Skinvisible secures Canadian license agreement for hand sanitizer

By Katie Nichol

- Last updated on GMT

Related tags: Clinical trial

In line with the expectation that successful clinical trials of Skinvisible Pharmaceuticals’ DermSafe hand sanitizer would accelerate license negotiations worldwide, the company has secured a Canadian license agreement for its product.

The license agreement with Alto Pharmaceuticals will see Canada-based Skinvisible receive an upfront licensing fee for the exclusive manufacturing and commercial and professional use marketing rights for DermSafe in Canada. The company will also receive a royalty from product sales, it was said in a statement.

The Canada deal marks the second license agreement for the hand sanitizer; the first being with Mayquest Pharmaceuticals to market the product in the South-East Asia countries of Singapore, Malaysia, Indonesia, Thailand and the Philippines.

Expected increased in sales revenue

Doreen McMorran, vice president of business development and marketing for Skinvisible, told CosmeticsDesign that securing the agreement for Canada is expected to quickly generate sales revenue.

“Canada is a very important country for us as it is deemed a registered country and thus other countries, i.e. China, are able to import the product with the same claims (versus going through an approval process, or even better to do both in tandem),” ​she said.

Successful clinical trials

In November, the company announced that its alcohol-free hand sanitizer had successfully completed a clinical study showing that it is capable of killing or inactivating the H1N1 virus on humans.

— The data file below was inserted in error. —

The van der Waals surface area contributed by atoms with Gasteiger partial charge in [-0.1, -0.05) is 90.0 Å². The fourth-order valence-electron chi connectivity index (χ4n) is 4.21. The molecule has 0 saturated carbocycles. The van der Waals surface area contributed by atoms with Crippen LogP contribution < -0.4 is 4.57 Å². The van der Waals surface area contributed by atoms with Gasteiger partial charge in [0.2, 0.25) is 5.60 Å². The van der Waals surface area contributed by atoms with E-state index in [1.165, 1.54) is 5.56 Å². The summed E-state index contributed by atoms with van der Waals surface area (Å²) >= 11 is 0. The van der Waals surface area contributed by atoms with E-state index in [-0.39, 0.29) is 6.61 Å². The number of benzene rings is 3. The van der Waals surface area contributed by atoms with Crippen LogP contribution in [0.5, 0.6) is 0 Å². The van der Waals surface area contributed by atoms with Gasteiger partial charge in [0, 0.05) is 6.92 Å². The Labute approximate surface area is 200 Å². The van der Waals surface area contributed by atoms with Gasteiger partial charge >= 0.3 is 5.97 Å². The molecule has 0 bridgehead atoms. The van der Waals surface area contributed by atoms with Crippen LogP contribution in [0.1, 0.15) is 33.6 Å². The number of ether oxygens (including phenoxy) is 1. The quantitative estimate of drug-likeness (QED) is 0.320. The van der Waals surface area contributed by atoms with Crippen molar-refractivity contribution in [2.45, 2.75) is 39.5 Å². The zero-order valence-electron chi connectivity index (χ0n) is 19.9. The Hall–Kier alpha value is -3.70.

The study showed that DermSafe killed the virus to the same detection level as 70 per cent alcohol. According to Skinvisible, these results allow the company to submit for approval to allow the inclusion of “kills H1N1” ​on the product label.

Additionally, the sanitizer was also successfully tested in an in-vivo​ study using the European Standard Method, which is used in a number of European countries and Canada for approval in the healthcare and food services industry.

The results proved the efficacy of DermSafe against bacteria on artificially contaminated hands as compared to the 60 per cent Isopropanol, a typical alcohol used in hand sanitizers, Skinvisible said in a statement.

Effective alternative to alcohol

Terry Howlett, president and CEO of Skinvisible said that the results of the two studies “prove that DermSafe is an effective alternative to alcohol, without the drying and safety issues.”

​In relation to the Canadian license agreement, Howlett said Alto Pharmaceuticals “will initially be focused on the commercial sale of DermSafe to schools, the military, business and other commercial and professional establishments that are looking for an unique hand sanitizer made without alcohol.”

DermSafe is formulated with the patented Invisicare technology, which is capable of binding products to the skin for 4 hours or longer, resisting being washed-off. As the product does not need to be constantly reapplied it is a cost-effective option, according to McMorran.

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